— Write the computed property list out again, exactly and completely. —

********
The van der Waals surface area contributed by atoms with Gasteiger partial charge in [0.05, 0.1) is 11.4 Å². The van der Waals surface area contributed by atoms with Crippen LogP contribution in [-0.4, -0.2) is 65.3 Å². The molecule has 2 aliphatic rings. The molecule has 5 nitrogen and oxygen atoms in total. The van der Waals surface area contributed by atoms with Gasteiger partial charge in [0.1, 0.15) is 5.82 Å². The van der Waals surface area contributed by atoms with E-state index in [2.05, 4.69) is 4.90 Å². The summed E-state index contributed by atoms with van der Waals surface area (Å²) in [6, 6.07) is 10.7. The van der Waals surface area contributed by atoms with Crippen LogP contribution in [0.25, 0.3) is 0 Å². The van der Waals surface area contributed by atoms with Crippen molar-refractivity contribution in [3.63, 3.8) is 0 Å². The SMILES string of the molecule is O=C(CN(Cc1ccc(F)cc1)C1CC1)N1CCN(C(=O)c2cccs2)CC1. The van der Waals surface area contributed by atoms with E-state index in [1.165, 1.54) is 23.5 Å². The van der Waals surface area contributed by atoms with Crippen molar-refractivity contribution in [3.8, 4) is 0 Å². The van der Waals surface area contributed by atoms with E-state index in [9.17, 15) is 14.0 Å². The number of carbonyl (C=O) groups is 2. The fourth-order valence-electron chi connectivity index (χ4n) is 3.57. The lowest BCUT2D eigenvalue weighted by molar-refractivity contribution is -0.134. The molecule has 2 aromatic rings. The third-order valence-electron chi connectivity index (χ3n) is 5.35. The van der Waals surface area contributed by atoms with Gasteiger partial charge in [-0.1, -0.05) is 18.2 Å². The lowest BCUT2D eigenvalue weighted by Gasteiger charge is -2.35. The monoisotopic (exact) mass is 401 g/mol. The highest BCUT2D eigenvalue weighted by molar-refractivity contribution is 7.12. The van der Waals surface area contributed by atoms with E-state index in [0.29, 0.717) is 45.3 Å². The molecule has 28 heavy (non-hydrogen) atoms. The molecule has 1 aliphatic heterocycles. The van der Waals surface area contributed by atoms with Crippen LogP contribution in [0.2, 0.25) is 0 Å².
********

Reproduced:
The van der Waals surface area contributed by atoms with Gasteiger partial charge in [0.05, 0.1) is 11.4 Å². The van der Waals surface area contributed by atoms with Crippen LogP contribution in [-0.4, -0.2) is 65.3 Å². The molecule has 2 aliphatic rings. The molecule has 5 nitrogen and oxygen atoms in total. The van der Waals surface area contributed by atoms with Gasteiger partial charge in [0.1, 0.15) is 5.82 Å². The van der Waals surface area contributed by atoms with E-state index in [2.05, 4.69) is 4.90 Å². The summed E-state index contributed by atoms with van der Waals surface area (Å²) in [6, 6.07) is 10.7. The van der Waals surface area contributed by atoms with Crippen LogP contribution in [0.25, 0.3) is 0 Å². The van der Waals surface area contributed by atoms with Crippen molar-refractivity contribution in [3.63, 3.8) is 0 Å². The SMILES string of the molecule is O=C(CN(Cc1ccc(F)cc1)C1CC1)N1CCN(C(=O)c2cccs2)CC1. The van der Waals surface area contributed by atoms with E-state index in [1.165, 1.54) is 23.5 Å². The van der Waals surface area contributed by atoms with Crippen molar-refractivity contribution in [3.8, 4) is 0 Å². The van der Waals surface area contributed by atoms with E-state index in [9.17, 15) is 14.0 Å². The number of carbonyl (C=O) groups is 2. The fourth-order valence-electron chi connectivity index (χ4n) is 3.57. The lowest BCUT2D eigenvalue weighted by molar-refractivity contribution is -0.134. The molecule has 2 aromatic rings. The third-order valence-electron chi connectivity index (χ3n) is 5.35. The van der Waals surface area contributed by atoms with Gasteiger partial charge in [-0.1, -0.05) is 18.2 Å². The lowest BCUT2D eigenvalue weighted by Gasteiger charge is -2.35. The monoisotopic (exact) mass is 401 g/mol. The highest BCUT2D eigenvalue weighted by molar-refractivity contribution is 7.12. The van der Waals surface area contributed by atoms with E-state index in [0.29, 0.717) is 45.3 Å². The molecule has 28 heavy (non-hydrogen) atoms. The molecule has 1 aliphatic heterocycles. The van der Waals surface area contributed by atoms with Crippen LogP contribution in [0.2, 0.25) is 0 Å².